No doubt you'll use smart page design and well-placed hyperlinks (as in Figure 10-7) to make your site easy to understand and navigate for viewers. Behind the scenes as well, you should have just as easy a time getting aroundmeaning that you'll want to organize files into a clear folder structure so they're easy to find. You'll also want to name everything clearly so your files are easy to identify.
Figure 10-7. This page's layout informs and guides viewers. Links clearly show product categories and subcategories. You don't need to reinvent the wheel. Follow the innate structure of your site and replicate it in the folders you create behind the scenes.
As you'll see, FrontPage takes an active hand in managing your site. But creating an orderly site structure is still up to you. Guidelines for sorting and handling files follow.
As you learn FrontPage, you may occasionally encounter the term "Web" when it seems like FrontPage (or grizzled FrontPage veterans) should be referring to a "Web site." Microsoft used this confusing term in previous releases of FrontPage. Finally, the company abandoned it and now speaks the same language as the rest of the Web (the World Wide Web, that is). Within FrontPage, instead of web and subweb, you'll now see Web site and subsite.
Naming Your Site
FrontPage does its best to squelch your originality at times. Save a new site, and the program tries to name it "myweb4" or "myweb5" (there's that old Microsoft-speak rearing upsee the previous note). Take control and name your site in a more meaningful way. Come up with a short, descriptive name. Use only lowercase letters, and don't include any spaces or unusual characters, like symbols or punctuation marks. Following these guidelines insures that your site will live in harmony with wide variety of Web servers (some of which don't look kindly on things like capital letters, spaces, and so on).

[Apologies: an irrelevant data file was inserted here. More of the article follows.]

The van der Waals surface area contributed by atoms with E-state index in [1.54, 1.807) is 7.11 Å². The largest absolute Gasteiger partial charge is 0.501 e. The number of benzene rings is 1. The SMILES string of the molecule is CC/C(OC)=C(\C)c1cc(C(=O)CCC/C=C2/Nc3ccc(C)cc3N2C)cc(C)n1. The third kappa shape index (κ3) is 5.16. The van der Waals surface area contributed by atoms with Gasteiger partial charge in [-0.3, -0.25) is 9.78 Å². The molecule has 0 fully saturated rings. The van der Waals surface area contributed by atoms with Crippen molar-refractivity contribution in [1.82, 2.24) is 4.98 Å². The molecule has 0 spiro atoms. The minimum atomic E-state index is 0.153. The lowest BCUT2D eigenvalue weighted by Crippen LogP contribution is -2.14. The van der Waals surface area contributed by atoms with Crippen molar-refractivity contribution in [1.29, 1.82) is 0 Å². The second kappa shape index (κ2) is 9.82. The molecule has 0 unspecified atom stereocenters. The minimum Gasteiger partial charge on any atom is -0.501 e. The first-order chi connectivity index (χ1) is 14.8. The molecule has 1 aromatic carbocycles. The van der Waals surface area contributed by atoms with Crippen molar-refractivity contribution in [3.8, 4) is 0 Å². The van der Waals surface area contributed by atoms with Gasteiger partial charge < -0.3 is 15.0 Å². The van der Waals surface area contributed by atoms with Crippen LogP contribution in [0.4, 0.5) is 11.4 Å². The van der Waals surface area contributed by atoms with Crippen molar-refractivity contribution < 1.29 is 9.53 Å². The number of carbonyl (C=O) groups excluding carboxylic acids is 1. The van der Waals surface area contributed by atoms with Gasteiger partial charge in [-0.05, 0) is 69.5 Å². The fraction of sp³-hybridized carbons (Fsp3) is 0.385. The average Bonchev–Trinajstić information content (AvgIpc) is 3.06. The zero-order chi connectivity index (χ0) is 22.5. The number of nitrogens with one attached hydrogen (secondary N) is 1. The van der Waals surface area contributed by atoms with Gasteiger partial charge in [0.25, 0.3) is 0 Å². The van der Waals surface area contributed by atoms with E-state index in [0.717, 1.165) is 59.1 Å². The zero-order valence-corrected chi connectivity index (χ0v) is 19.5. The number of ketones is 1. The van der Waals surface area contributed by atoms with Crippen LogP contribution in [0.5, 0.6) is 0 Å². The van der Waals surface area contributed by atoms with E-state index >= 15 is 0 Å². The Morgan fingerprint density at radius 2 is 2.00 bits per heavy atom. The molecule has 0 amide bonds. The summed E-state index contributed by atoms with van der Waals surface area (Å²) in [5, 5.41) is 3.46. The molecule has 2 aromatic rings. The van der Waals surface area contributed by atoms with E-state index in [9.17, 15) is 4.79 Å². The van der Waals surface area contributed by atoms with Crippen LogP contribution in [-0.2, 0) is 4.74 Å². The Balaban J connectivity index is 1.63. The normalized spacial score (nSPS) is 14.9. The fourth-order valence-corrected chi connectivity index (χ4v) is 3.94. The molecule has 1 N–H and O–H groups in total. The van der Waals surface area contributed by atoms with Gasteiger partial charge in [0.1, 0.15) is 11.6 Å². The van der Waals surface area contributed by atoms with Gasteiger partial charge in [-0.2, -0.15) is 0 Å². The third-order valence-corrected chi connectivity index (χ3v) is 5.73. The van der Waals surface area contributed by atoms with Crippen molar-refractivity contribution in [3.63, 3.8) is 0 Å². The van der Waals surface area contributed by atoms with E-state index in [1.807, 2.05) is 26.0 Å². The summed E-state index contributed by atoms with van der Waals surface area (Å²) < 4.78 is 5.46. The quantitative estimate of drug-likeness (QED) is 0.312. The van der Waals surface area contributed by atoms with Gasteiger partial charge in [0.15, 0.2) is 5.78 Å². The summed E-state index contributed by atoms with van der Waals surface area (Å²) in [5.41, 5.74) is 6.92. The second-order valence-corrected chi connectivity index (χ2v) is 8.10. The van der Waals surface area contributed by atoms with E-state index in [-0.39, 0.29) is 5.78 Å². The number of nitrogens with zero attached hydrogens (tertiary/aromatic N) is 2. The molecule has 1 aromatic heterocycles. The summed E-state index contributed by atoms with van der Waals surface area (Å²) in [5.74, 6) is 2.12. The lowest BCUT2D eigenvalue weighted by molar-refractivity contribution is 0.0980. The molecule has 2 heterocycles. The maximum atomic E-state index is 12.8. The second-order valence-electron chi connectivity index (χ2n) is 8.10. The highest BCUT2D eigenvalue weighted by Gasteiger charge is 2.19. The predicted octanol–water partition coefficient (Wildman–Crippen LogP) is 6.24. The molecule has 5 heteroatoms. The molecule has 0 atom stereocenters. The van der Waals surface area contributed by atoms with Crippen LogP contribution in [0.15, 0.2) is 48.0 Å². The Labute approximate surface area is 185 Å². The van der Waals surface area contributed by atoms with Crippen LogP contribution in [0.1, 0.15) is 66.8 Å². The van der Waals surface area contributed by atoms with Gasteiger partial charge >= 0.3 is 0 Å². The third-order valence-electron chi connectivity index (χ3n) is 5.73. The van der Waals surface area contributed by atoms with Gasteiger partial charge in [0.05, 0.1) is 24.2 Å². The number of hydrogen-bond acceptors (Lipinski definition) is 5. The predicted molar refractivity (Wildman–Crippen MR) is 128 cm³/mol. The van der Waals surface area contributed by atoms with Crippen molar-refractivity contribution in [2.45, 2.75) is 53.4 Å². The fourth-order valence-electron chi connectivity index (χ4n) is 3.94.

While Microsoft Windows lets you create long file names that include spaces and strange characters, Web servers won't stand for such shenanigans. When you're naming files, consider the following:
Don't use special characters. Many characters, like &, @, and %, actually mean something to Web servers. Using them can create errors. Stay away from special characters and don't use any punctuation marks like quotation marks, apostrophes, parentheses, or slashes.
Never include a space in a name. If you need a space, use an underscore or a dash.
Use lowercase letters. Many Web servers are case-sensitive, meaning they regard About.htm, about.htm, and ABOUT.htm as three different files. To reach a page, your visitors must get the name exactly right. Avoid confusion and stick to lowercase.
Keep file names relatively short. Twenty-five characters is the outside limit.
File names should make sense and be specific. Use them to describe file content. You may know that 34er.gif is your company's logo, but does anybody else? If you name it logo.gif, you and your coworkers will be able to find it later. If you have a navigation button that leads to the hats.htm page, don't call it hats.jpg. That sounds like a photo of the new product line. A name like nav_button_ hats.jpg is more precise.
A folder containing a FrontPage Web site stands out from the other folders on your computer. A blue globe on a folder indicates that it contains a FrontPage Web site or subsite. The blue globe appears even if you're browsing your computer's directory outside of FrontPage, using Windows Explorer, or opening files within other applications.